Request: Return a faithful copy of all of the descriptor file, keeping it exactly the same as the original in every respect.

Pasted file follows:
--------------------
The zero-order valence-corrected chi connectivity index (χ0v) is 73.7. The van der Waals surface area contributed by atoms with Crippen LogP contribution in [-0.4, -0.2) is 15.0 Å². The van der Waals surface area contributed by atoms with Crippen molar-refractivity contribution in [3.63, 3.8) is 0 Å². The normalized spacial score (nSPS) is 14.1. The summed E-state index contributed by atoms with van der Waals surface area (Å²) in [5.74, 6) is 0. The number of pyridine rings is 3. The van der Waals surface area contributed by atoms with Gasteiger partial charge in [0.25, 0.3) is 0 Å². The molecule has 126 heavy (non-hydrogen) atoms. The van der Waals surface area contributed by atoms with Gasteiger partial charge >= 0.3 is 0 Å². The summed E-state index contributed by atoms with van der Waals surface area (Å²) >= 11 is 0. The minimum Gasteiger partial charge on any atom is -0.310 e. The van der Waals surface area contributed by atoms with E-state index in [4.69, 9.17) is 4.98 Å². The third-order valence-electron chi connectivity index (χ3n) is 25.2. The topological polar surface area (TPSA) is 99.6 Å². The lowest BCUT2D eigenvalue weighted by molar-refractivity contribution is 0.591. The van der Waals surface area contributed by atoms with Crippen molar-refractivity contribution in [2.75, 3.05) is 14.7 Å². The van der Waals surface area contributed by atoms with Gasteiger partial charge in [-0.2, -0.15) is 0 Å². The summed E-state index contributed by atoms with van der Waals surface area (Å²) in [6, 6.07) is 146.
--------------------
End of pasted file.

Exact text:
The zero-order valence-corrected chi connectivity index (χ0v) is 73.7. The van der Waals surface area contributed by atoms with Crippen LogP contribution in [-0.4, -0.2) is 15.0 Å². The van der Waals surface area contributed by atoms with Crippen molar-refractivity contribution in [3.63, 3.8) is 0 Å². The normalized spacial score (nSPS) is 14.1. The summed E-state index contributed by atoms with van der Waals surface area (Å²) in [5.74, 6) is 0. The number of pyridine rings is 3. The van der Waals surface area contributed by atoms with Gasteiger partial charge in [0.25, 0.3) is 0 Å². The molecule has 126 heavy (non-hydrogen) atoms. The van der Waals surface area contributed by atoms with Gasteiger partial charge >= 0.3 is 0 Å². The summed E-state index contributed by atoms with van der Waals surface area (Å²) >= 11 is 0. The minimum Gasteiger partial charge on any atom is -0.310 e. The van der Waals surface area contributed by atoms with E-state index in [4.69, 9.17) is 4.98 Å². The third-order valence-electron chi connectivity index (χ3n) is 25.2. The topological polar surface area (TPSA) is 99.6 Å². The lowest BCUT2D eigenvalue weighted by molar-refractivity contribution is 0.591. The van der Waals surface area contributed by atoms with Crippen molar-refractivity contribution in [2.75, 3.05) is 14.7 Å². The van der Waals surface area contributed by atoms with Gasteiger partial charge in [-0.2, -0.15) is 0 Å². The summed E-state index contributed by atoms with van der Waals surface area (Å²) in [6, 6.07) is 146.